??~2C" '.Grandma, do you know why I can
:e up in the sky t*o far?'' asked Charlie, a
U'o four year old, of a venerihki lady, who
it knitting. '-No, my dear; why ls it?''
lid p-ranrinia, Lend i og ber ear, eager to cat h
id remember the wi?e saying of the little
St " Because there is nothing in-tbe way,'*
lilied the Young phil wafpber resuming bis
itrouiicnl search,.and grandma brr LuiL
[in fiiet at a social-party. Ue took tut a
ugle gimi? of wine, aud that at the request
a young lady with whom be conversed.
1 ? aw him next, when he supposed he was
aseen, taking-? glass to satisfy the .slight
nuira formed by bis social indulgence, lie
lougbt lhere was uo danger. .
I saw him again with those of bia own age,
eetiog at night, to spend a short time *u
mrivial pleaeure. ile said it waa only iu
icent amusement.
? met him next,.late in the evening, ia the
wet, unable to reach home.' 1 took him
itber. lia looked ashamed when we next
I ?aw bim next rexlini?" io tbe street. A
itlfiivti Stare was ou bis C<?utrtjaiM e, and
ords of blasphemy were tn his tougue.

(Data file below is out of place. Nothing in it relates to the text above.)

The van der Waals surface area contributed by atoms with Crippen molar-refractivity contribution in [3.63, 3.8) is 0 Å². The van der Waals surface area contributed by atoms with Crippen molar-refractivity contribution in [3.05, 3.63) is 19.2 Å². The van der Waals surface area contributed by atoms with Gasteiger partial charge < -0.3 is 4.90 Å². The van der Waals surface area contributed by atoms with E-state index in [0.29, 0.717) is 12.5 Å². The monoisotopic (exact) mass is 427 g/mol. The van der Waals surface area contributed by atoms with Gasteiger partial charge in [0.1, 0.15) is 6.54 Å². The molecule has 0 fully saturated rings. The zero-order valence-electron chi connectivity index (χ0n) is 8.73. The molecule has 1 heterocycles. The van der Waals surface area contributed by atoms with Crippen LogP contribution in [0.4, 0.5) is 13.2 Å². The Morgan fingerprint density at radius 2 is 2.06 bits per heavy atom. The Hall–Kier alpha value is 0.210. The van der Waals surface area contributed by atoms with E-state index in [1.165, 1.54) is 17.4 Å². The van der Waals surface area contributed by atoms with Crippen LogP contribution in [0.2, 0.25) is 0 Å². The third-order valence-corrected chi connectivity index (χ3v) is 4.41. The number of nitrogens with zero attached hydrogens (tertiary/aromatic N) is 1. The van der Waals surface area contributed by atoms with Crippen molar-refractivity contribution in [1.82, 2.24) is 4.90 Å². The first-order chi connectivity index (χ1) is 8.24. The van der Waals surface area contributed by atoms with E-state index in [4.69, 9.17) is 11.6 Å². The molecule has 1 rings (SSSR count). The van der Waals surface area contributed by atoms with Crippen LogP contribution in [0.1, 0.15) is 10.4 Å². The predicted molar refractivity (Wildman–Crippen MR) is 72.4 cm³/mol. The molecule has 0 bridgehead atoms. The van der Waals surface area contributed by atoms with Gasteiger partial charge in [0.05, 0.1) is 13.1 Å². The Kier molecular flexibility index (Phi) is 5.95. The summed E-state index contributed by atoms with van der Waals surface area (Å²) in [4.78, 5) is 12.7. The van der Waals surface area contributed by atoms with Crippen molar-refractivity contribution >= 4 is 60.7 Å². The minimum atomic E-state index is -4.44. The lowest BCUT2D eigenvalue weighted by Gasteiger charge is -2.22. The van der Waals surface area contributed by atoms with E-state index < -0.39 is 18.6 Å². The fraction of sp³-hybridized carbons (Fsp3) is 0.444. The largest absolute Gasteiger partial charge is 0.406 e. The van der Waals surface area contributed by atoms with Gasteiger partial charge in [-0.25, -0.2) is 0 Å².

janie was gone ! ' ?- .
I saw him yet onct? more. He was pal--,
lid, motionless, and was carried by hi* friends
bis last testing place. In tbe small pro
liBion that lollowed, every head wart cast.
>wn, arid seem To nhak? with unromman an
Elis father's gray hairs were going Jo tbe
ave in sorrow. His mother wept ttl tbiak
tat she had ever.given birth to such a child,
J?-gT Tbe ShelbyvUl? ReUl Banner ?tates
iat recently the immens? rain* In that lee
an caused a bridge on the Nashville Ina!
urfreeaboro' Railroad to cay- In, wheo a.
rge body of Yankees, posted lo a strong
L-ckade at that point, imagining rebels abolit,
td to breastworks and poured volley after
tiley ?uto the falling bridge and surging
le of waters, alarming the whole country
r miles around.
? ? -*?>- ?
it?"* The ugliest trades, said Jerrold, have
eir moments of pleasure. Now, if I were
grave digger, or a hangman, there are some
opie I could work for with a deal of etti*
Tho Fortress Monroe correspondent of the
'.mts says it is a notorious fact that certain
ivatea of the 93d New York Regiment have
Jnapped negroes aud sold them to luoea.
milts outside of the Federal hoes,